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You asked some good questions and even gave your price range. If I was to only have one rifle it would be a M14 type rifle. Good for hunting and SHTF use. Perfect all around calibre and super fun to shoot. Most folks like USGI parts because they were made with very high standards for hardness as well as dimensional specs. N.M. rifles are great for target, match or tactical applications, but you shouldn't try crawling through rice paddys with them. The tolerances on a service grade rifle are not as tight as a N.M rifle in case you get a bunch of sand and mud in them. They are made to go bang every time, all the time. That does not mean they are not accurate, some are very accurate and all have to meet DoD accuracy specs before leaving the plant. So a fine rifle can be built with surplus parts. Most aftermarket parts are held to good hardness a dimensional specs as well. You hear some horror stories about some manufactures, but the ones that will build a good rifle are still in business. If they can not build a rifle that people will buy, they are history. Buy one built, have one built or buy a used one. For 2500 bucks I would talk to Warbird and Ted Brown. Both will shoot you strait and build you a rifle that your grandchildren will grow old with. Have fun!
 

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Your price range is way too high, indicating you think quality and price are directly related -- they're not. Ultra accurate rifles require ultra accurate ammunition -- and shooters. You (and I) ain't one.

Since you're in the market for a general purpose rifle the basic USGI-type is most suitable. It'll shoot better than you can. "Match M14" has been an oxymoron for a decade, you don't see them on the podium at Camp Perry.

A slightly used, chrome bore M1A should be no more than $1100 and there are still a few new in box for maybe $1200. Start there. Learn to shoot it. If you decide you need optical sights start shopping only after you can hit mansized targets at 300 meters with the bare rifle.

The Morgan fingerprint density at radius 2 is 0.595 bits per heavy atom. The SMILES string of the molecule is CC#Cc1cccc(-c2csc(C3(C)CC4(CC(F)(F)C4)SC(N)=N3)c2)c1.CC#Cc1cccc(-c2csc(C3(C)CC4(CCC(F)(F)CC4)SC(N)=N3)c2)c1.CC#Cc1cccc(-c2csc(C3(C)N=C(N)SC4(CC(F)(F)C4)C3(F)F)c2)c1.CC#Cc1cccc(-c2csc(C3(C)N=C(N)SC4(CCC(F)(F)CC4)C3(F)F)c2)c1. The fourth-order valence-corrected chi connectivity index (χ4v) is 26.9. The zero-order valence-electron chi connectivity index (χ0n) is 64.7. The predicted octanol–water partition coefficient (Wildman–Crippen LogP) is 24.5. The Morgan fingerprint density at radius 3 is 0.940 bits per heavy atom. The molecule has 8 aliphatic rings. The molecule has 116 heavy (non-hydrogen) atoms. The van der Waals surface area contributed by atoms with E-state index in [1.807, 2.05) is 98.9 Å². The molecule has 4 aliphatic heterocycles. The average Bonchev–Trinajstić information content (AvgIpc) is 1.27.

-- Chuck
 

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The custom rifles are superb firearms, and you wouldn't go wrong buying one. However, there are a lot of variables as pointed out, e.g. what barrel, what sights, NM or not. I second the recommendations to start with a good used M14/M1A or a new Springfield and learn to shoot it well. And shoot it a lot.

You will find that your learning curve is steep and quick. You will learn the major parts in a few days and a lot of detail soon after. Then you will be able to determine what if any changes or upgrades you want to make.

I bought a little used early M1A, all-USGI for $1100 (with an Armscorp scope mount). I'm enjoying shooting with the iron sights even with my age and bad eyes. I don't think I'll need anything better other than some upgrades.
 

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Agree with the posters that your starting point s/b a used Springfield (older -- is it pre-2001 when the GI parts started to fade out? More expert folks let me know) or two, if you really need to spend $2500 on the hardware. Check out the PX here daily and also the marketplace at Battlerifles:

http://www.battlerifles.com/viewforum.php?f=34

Next step: go to aimsurplus.com and buy at least two cases of Port NATO while it's around ($150/1000 rounds):

http://aimsurplus.com/acatalog/Portuguese_NATO__308.html

Next step: go to Fred's and get his target combo special or his Rifleman package special (includes the jacket that you will want for sling shooting -- I did mention you will need slings -- cheap web ones -- for your rifles?):

http://www.fredsm14stocks.com/latest.asp

Next step: read the Rifleman guide, and again, then get out and start shooting at 25m from Standing, Sitting, and Prone per the guide (including using the sling).

Next step: Keep practicing at 25m until half of the first case of Port is gone, then use the other half at distances beyond 25m -- as far out as the ranges near you will allow. Keep reading the Guide -- it will mean more as you continue to practice.

Iron sights only until you can reliably hit 20" targets from all positions --repeatedly -- at all ranges out to 500m. YOU CAN DO IT, IF YOU PRACTICE -- PROMISE!!!!

Then you can think about getting glass for your rifles.

Before I get flamed, the above is what I did to go from being able only to spell M14 to approaching the standard I said above. There are many paths -- the above worked for me.

PS: Want to make it more fun? Get a rifle and jacket for your wife and have her learn with you. Bet she winds up outshooting you...women are like that!